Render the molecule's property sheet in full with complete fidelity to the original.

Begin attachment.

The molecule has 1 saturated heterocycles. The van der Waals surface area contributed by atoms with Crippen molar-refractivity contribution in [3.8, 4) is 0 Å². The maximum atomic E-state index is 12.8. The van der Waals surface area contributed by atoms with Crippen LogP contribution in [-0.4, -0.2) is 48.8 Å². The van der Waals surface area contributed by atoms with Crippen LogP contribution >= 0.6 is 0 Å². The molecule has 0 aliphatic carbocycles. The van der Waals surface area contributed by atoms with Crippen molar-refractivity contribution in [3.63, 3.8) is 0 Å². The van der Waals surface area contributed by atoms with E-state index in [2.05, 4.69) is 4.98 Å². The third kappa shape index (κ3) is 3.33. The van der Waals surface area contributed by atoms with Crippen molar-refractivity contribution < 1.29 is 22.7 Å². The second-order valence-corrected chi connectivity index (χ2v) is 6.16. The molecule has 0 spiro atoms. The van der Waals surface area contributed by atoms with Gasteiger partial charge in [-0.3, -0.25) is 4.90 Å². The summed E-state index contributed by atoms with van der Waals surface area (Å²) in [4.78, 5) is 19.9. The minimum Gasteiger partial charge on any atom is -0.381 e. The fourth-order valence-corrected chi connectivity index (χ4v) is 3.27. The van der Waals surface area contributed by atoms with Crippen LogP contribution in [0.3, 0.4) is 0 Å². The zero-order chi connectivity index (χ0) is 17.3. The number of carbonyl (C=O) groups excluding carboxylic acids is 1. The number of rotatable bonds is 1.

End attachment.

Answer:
The molecule has 1 saturated heterocycles. The van der Waals surface area contributed by atoms with Crippen molar-refractivity contribution in [3.8, 4) is 0 Å². The maximum atomic E-state index is 12.8. The van der Waals surface area contributed by atoms with Crippen LogP contribution in [-0.4, -0.2) is 48.8 Å². The van der Waals surface area contributed by atoms with Crippen LogP contribution >= 0.6 is 0 Å². The molecule has 0 aliphatic carbocycles. The van der Waals surface area contributed by atoms with Crippen molar-refractivity contribution in [3.63, 3.8) is 0 Å². The van der Waals surface area contributed by atoms with E-state index in [2.05, 4.69) is 4.98 Å². The third kappa shape index (κ3) is 3.33. The van der Waals surface area contributed by atoms with Crippen molar-refractivity contribution < 1.29 is 22.7 Å². The second-order valence-corrected chi connectivity index (χ2v) is 6.16. The molecule has 0 spiro atoms. The van der Waals surface area contributed by atoms with Gasteiger partial charge in [-0.3, -0.25) is 4.90 Å². The summed E-state index contributed by atoms with van der Waals surface area (Å²) in [4.78, 5) is 19.9. The minimum Gasteiger partial charge on any atom is -0.381 e. The fourth-order valence-corrected chi connectivity index (χ4v) is 3.27. The van der Waals surface area contributed by atoms with Crippen LogP contribution in [0.3, 0.4) is 0 Å². The zero-order chi connectivity index (χ0) is 17.3. The number of carbonyl (C=O) groups excluding carboxylic acids is 1. The number of rotatable bonds is 1.